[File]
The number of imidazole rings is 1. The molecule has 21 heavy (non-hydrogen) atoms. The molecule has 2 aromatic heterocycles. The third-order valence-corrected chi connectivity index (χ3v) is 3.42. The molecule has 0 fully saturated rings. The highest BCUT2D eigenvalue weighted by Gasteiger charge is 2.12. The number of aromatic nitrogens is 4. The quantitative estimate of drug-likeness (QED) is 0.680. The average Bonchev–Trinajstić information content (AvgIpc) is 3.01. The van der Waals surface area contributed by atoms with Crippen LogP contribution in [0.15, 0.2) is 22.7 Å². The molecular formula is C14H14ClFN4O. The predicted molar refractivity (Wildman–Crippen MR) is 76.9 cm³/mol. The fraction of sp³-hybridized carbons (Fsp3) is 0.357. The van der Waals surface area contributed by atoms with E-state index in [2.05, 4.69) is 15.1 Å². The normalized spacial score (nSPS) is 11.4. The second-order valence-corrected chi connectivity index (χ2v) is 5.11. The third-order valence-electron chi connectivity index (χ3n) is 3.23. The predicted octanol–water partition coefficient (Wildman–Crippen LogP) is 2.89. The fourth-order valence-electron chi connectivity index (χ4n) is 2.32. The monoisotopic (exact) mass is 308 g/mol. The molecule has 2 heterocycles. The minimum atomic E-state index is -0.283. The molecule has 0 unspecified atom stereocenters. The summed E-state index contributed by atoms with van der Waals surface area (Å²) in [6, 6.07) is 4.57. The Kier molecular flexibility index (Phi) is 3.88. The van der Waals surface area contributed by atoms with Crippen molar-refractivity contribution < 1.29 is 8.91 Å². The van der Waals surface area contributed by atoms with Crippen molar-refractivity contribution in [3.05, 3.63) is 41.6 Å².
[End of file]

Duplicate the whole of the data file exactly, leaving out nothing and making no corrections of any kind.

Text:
The number of imidazole rings is 1. The molecule has 21 heavy (non-hydrogen) atoms. The molecule has 2 aromatic heterocycles. The third-order valence-corrected chi connectivity index (χ3v) is 3.42. The molecule has 0 fully saturated rings. The highest BCUT2D eigenvalue weighted by Gasteiger charge is 2.12. The number of aromatic nitrogens is 4. The quantitative estimate of drug-likeness (QED) is 0.680. The average Bonchev–Trinajstić information content (AvgIpc) is 3.01. The van der Waals surface area contributed by atoms with Crippen LogP contribution in [0.15, 0.2) is 22.7 Å². The molecular formula is C14H14ClFN4O. The predicted molar refractivity (Wildman–Crippen MR) is 76.9 cm³/mol. The fraction of sp³-hybridized carbons (Fsp3) is 0.357. The van der Waals surface area contributed by atoms with E-state index in [2.05, 4.69) is 15.1 Å². The normalized spacial score (nSPS) is 11.4. The second-order valence-corrected chi connectivity index (χ2v) is 5.11. The third-order valence-electron chi connectivity index (χ3n) is 3.23. The predicted octanol–water partition coefficient (Wildman–Crippen LogP) is 2.89. The fourth-order valence-electron chi connectivity index (χ4n) is 2.32. The monoisotopic (exact) mass is 308 g/mol. The molecule has 2 heterocycles. The minimum atomic E-state index is -0.283. The molecule has 0 unspecified atom stereocenters. The summed E-state index contributed by atoms with van der Waals surface area (Å²) in [6, 6.07) is 4.57. The Kier molecular flexibility index (Phi) is 3.88. The van der Waals surface area contributed by atoms with Crippen molar-refractivity contribution < 1.29 is 8.91 Å². The van der Waals surface area contributed by atoms with Crippen molar-refractivity contribution in [3.05, 3.63) is 41.6 Å².